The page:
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The polio vaccine pretty much wiped the disease off the map in most areas of the world, but researchers are reintroducing it. This time, the disease is being used in the battle against cancer. A team of doctors have genetically engineered a version of polio that can be injected into a tumor to battle the toughest type of brain cancer.

Glioblastoma is notoriously resistant to cancer treatment, making it one of the deadliest types. Those who are diagnosed with glioblastoma often find that medical treatments are ineffective in prolonging its progression. By injecting an engineered polio virus into the tumor, researchers hope to put the disease’s paralysis effects to use in extending the lives of those who are diagnosed with glioblastoma.

Published in Our Blog
Wednesday, 08 November 2017 00:00

Suicide Molecule Could Be Key to Battling Cancer

As researchers work hard to find a cure for cancer, the best solution may be to cause cancer cells to self-destruct. Working with this concept, a team at Northwestern University believe RNA molecules they’ve dubbed “suicide molecules” are the key to battling cancerous tumors.

The molecules were originally developed to study gene function, but researchers found that when injected into a cancer cell, they trigger an ancient kill switch that prevents the disease from developing. The lead study author has been searching for molecules that provided this function for years.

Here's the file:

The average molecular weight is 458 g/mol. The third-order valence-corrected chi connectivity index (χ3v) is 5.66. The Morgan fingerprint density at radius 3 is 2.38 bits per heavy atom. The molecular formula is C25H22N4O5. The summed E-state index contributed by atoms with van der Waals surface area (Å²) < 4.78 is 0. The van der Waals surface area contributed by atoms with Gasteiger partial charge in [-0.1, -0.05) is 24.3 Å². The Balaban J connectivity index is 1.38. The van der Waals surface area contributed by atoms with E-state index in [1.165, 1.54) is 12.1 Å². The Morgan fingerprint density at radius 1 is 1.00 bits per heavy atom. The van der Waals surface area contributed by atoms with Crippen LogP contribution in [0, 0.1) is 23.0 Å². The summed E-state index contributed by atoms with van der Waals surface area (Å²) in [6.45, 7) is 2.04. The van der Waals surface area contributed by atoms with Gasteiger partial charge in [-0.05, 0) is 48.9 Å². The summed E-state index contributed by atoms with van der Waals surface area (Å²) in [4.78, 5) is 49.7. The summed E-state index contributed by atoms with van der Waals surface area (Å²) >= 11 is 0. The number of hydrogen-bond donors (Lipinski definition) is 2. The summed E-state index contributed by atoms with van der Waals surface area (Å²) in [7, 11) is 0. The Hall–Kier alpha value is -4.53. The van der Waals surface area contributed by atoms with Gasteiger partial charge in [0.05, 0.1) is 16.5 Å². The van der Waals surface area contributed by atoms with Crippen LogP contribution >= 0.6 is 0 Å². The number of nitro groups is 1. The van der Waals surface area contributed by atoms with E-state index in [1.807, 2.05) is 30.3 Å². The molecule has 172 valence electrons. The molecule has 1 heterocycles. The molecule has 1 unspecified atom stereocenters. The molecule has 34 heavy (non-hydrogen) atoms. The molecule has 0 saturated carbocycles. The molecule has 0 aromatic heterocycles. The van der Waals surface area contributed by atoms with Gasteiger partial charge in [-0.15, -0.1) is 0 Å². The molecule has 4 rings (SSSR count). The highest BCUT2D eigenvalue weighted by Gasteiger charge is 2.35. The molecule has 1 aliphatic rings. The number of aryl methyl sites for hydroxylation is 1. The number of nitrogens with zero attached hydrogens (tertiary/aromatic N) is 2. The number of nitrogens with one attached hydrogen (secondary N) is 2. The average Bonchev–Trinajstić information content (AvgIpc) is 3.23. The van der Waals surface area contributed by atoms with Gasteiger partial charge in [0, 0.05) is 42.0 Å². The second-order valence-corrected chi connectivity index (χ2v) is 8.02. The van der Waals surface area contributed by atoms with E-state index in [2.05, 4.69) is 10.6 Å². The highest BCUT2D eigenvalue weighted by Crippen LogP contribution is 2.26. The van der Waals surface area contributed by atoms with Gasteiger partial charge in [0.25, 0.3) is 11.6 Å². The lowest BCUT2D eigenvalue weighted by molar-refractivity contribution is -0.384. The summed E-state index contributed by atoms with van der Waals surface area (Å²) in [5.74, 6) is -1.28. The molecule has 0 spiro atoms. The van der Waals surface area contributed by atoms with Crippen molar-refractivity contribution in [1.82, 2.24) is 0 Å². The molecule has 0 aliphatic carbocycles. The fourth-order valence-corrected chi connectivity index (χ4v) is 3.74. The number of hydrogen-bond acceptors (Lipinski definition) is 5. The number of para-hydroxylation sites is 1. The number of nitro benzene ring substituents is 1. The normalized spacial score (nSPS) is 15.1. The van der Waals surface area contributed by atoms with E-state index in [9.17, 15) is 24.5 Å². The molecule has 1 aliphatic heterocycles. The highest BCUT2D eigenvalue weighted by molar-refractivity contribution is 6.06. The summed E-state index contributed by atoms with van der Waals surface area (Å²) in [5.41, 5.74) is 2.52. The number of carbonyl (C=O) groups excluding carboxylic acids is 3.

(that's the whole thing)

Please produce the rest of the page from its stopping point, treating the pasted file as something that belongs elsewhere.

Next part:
Published in Our Blog
Saturday, 07 October 2017 00:00

T-Cell Therapy Could Be Key to Battling Cancer

In late August, the FDA approved tisagenlecleucel for treatment in relapsed or refractory B-cell precursor acute lymphoblastic leukemia. The approval was specific to children and young adults, but it’s considered an important first step in the eventual use of this type of therapy in other cancer incidents.

Also known as CAR T-Cell therapy, this treatment involves removing T cells from a patient and genetically modifying them so that when re-implanted, they attack B cells. The treatment attacks all B cells, not just the cancerous ones, but it is an improvement over traditional therapy for this type of leukemia. Currently, patients with B-cell precursor acute lymphoblastic leukemia undergo some combination of radiation, chemotherapy, targeted therapy, or a stem cell transplant, with long-term success rates extremely poor.

Published in Our Blog
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